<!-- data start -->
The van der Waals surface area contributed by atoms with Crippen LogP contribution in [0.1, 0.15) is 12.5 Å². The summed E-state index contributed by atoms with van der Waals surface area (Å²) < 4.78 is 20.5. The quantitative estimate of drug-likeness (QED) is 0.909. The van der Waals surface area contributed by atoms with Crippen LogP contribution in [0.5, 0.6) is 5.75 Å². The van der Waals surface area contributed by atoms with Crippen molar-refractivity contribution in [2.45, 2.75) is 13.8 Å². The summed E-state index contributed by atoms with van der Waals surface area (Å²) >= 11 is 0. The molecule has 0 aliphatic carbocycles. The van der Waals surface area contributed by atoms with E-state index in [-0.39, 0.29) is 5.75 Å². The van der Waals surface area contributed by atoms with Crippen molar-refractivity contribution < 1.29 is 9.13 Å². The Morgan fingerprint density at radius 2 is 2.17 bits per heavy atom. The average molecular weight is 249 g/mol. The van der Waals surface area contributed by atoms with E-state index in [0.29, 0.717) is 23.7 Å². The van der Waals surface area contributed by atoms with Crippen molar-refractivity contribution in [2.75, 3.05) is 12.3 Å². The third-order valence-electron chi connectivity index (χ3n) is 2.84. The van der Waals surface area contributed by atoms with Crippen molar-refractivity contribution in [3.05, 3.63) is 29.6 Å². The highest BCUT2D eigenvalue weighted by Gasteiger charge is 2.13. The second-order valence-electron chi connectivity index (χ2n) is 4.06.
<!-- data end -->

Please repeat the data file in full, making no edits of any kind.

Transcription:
The van der Waals surface area contributed by atoms with Crippen LogP contribution in [0.1, 0.15) is 12.5 Å². The summed E-state index contributed by atoms with van der Waals surface area (Å²) < 4.78 is 20.5. The quantitative estimate of drug-likeness (QED) is 0.909. The van der Waals surface area contributed by atoms with Crippen LogP contribution in [0.5, 0.6) is 5.75 Å². The van der Waals surface area contributed by atoms with Crippen molar-refractivity contribution in [2.45, 2.75) is 13.8 Å². The summed E-state index contributed by atoms with van der Waals surface area (Å²) >= 11 is 0. The molecule has 0 aliphatic carbocycles. The van der Waals surface area contributed by atoms with E-state index in [-0.39, 0.29) is 5.75 Å². The van der Waals surface area contributed by atoms with Crippen molar-refractivity contribution < 1.29 is 9.13 Å². The Morgan fingerprint density at radius 2 is 2.17 bits per heavy atom. The average molecular weight is 249 g/mol. The van der Waals surface area contributed by atoms with E-state index in [0.29, 0.717) is 23.7 Å². The van der Waals surface area contributed by atoms with Crippen molar-refractivity contribution in [2.75, 3.05) is 12.3 Å². The third-order valence-electron chi connectivity index (χ3n) is 2.84. The van der Waals surface area contributed by atoms with Crippen molar-refractivity contribution in [3.05, 3.63) is 29.6 Å². The highest BCUT2D eigenvalue weighted by Gasteiger charge is 2.13. The second-order valence-electron chi connectivity index (χ2n) is 4.06.